Grains Research and Development

Date: 01.04.2002

Commercial GM crops for WA?

(L to R) Terry James, Vice-President, James Richardson International, Canada, and Keith Alcock of the Genetically Modified Canola Technical Working Group.

The 2002 Agribusiness Crop Updates in Perth recently featured major presentations on a variety of grower concerns including pre-harvest sprouting; herbicide resistance; the emergence of Diamondback moth and the future of genetically modified crops, specifically canola. Frost has also been a big issue in the west, as well as elsewhere. These issues are reflected in the following Ground Cover reports. Crop Updates 2002 were hosted by the Department of Agriculture and the Grains Research and Development Corporation (GRDC).

THE LIKELIHOOD of Western Australia supporting the commercial production of genetically modified (GM) canola crops was a hot topic at the 2002 Agribusiness Crop Updates in Perth recently.

Crop Improvement Institute Director Keith Alcock said the canola industry recognised GM production and marketing benefits, particularly over the longer term, through 'designer' canolas producing higher-value, 'healthier' or more nutritious oils.

On the other hand, the industry also recognised grower concerns over short-term market access and price issues.

Mr Alcock said the experience of Canadian producers was that farming and community concerns could be overcome.

"The canola industry fully endorses the importance of protecting the integrity of both GM and non-GM production systems. However, it believes that the means to this end lies not in GM-free zones, but the development of separate paths-to-market for GM and non-GM canola," Mr Alcock said.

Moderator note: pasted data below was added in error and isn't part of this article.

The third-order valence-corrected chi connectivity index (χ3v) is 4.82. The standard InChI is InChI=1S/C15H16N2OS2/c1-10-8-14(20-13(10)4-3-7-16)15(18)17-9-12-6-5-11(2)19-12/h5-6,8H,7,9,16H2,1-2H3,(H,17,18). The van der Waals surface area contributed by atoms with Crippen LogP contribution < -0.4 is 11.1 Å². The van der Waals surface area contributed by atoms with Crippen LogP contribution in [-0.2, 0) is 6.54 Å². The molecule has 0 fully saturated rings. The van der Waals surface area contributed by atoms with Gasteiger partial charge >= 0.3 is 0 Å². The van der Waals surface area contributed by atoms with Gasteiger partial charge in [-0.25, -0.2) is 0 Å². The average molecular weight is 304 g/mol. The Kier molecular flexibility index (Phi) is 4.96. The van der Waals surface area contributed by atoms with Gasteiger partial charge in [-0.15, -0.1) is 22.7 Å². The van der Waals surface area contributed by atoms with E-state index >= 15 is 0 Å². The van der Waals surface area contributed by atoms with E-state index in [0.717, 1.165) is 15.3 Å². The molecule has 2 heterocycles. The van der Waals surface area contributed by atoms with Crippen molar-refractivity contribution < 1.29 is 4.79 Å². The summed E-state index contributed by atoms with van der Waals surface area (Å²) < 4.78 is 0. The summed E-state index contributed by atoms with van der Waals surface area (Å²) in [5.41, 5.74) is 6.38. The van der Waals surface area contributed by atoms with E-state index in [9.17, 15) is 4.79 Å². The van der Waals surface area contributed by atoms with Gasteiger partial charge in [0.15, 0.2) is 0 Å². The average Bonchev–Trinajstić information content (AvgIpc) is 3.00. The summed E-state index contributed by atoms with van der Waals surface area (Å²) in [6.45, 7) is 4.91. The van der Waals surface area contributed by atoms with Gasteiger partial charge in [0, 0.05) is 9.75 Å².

"All levels of the industry are cooperating to identify the practicalities of segregation and identity preservation on-farm and in the supply chain. A draft Code of Practice has also been produced."

Mr Alcock said the GM Canola Technical Working Group had been active in understanding the farming systems issues and ensuring that local concerns were addressed.

He said the Working Group incorporated key organisations involved in canola production, handling and management, and liaised with an eastern states counterpart to ensure nationwide coverage.

"The Code of Practice will stand the WA canola industry in good stead as markets move to demand higher levels of quality assurance and segregation. The industry will be poised to capitalise on GM or non-GM products in the marketplace," Mr Alcock said.

"It is clear that the industry would not wish to move forward with GM canola unless the consumer safety and environmental safety of GM canola are established.

"The Working Group is confident that the comprehensive regulatory review and control processes on field trials, commercial release and product labelling will guarantee safety."

Contact: Mr Keith Alcock 08 9368 3300